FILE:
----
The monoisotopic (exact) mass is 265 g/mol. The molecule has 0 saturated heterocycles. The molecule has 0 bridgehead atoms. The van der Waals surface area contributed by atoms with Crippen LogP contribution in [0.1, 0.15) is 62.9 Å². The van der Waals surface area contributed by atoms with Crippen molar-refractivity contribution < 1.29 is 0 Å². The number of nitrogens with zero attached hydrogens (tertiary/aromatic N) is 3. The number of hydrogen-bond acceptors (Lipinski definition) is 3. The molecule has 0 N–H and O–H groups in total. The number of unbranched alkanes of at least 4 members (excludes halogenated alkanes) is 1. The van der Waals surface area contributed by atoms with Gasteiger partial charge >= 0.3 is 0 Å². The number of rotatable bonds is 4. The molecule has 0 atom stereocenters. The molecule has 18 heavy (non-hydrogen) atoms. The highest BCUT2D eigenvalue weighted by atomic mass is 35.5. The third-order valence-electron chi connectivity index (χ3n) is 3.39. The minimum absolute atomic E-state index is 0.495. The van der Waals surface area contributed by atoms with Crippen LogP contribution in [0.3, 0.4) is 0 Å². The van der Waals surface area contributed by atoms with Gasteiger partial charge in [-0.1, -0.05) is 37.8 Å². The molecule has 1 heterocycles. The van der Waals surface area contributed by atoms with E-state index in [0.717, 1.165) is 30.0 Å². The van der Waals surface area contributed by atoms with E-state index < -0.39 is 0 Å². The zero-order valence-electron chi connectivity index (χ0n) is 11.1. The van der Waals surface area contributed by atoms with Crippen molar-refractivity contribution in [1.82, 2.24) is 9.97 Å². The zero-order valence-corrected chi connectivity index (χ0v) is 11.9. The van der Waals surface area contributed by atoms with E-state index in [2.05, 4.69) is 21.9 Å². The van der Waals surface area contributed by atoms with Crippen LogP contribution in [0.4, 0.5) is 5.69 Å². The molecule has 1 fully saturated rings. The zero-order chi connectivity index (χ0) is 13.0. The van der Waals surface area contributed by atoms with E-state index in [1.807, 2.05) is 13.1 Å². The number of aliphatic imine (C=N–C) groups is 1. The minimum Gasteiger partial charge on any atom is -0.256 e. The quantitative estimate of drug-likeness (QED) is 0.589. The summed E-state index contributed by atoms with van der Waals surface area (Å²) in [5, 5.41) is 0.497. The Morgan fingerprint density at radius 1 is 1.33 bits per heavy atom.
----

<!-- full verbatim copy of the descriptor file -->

The monoisotopic (exact) mass is 265 g/mol. The molecule has 0 saturated heterocycles. The molecule has 0 bridgehead atoms. The van der Waals surface area contributed by atoms with Crippen LogP contribution in [0.1, 0.15) is 62.9 Å². The van der Waals surface area contributed by atoms with Crippen molar-refractivity contribution < 1.29 is 0 Å². The number of nitrogens with zero attached hydrogens (tertiary/aromatic N) is 3. The number of hydrogen-bond acceptors (Lipinski definition) is 3. The molecule has 0 N–H and O–H groups in total. The number of unbranched alkanes of at least 4 members (excludes halogenated alkanes) is 1. The van der Waals surface area contributed by atoms with Gasteiger partial charge >= 0.3 is 0 Å². The number of rotatable bonds is 4. The molecule has 0 atom stereocenters. The molecule has 18 heavy (non-hydrogen) atoms. The highest BCUT2D eigenvalue weighted by atomic mass is 35.5. The third-order valence-electron chi connectivity index (χ3n) is 3.39. The minimum absolute atomic E-state index is 0.495. The van der Waals surface area contributed by atoms with Crippen LogP contribution in [0.3, 0.4) is 0 Å². The van der Waals surface area contributed by atoms with Gasteiger partial charge in [-0.1, -0.05) is 37.8 Å². The molecule has 1 heterocycles. The van der Waals surface area contributed by atoms with E-state index in [0.717, 1.165) is 30.0 Å². The van der Waals surface area contributed by atoms with E-state index < -0.39 is 0 Å². The zero-order valence-electron chi connectivity index (χ0n) is 11.1. The van der Waals surface area contributed by atoms with Crippen molar-refractivity contribution in [1.82, 2.24) is 9.97 Å². The zero-order valence-corrected chi connectivity index (χ0v) is 11.9. The van der Waals surface area contributed by atoms with E-state index in [2.05, 4.69) is 21.9 Å². The van der Waals surface area contributed by atoms with Crippen LogP contribution in [0.4, 0.5) is 5.69 Å². The molecule has 1 fully saturated rings. The zero-order chi connectivity index (χ0) is 13.0. The van der Waals surface area contributed by atoms with E-state index in [1.807, 2.05) is 13.1 Å². The number of aliphatic imine (C=N–C) groups is 1. The minimum Gasteiger partial charge on any atom is -0.256 e. The quantitative estimate of drug-likeness (QED) is 0.589. The summed E-state index contributed by atoms with van der Waals surface area (Å²) in [5, 5.41) is 0.497. The Morgan fingerprint density at radius 1 is 1.33 bits per heavy atom.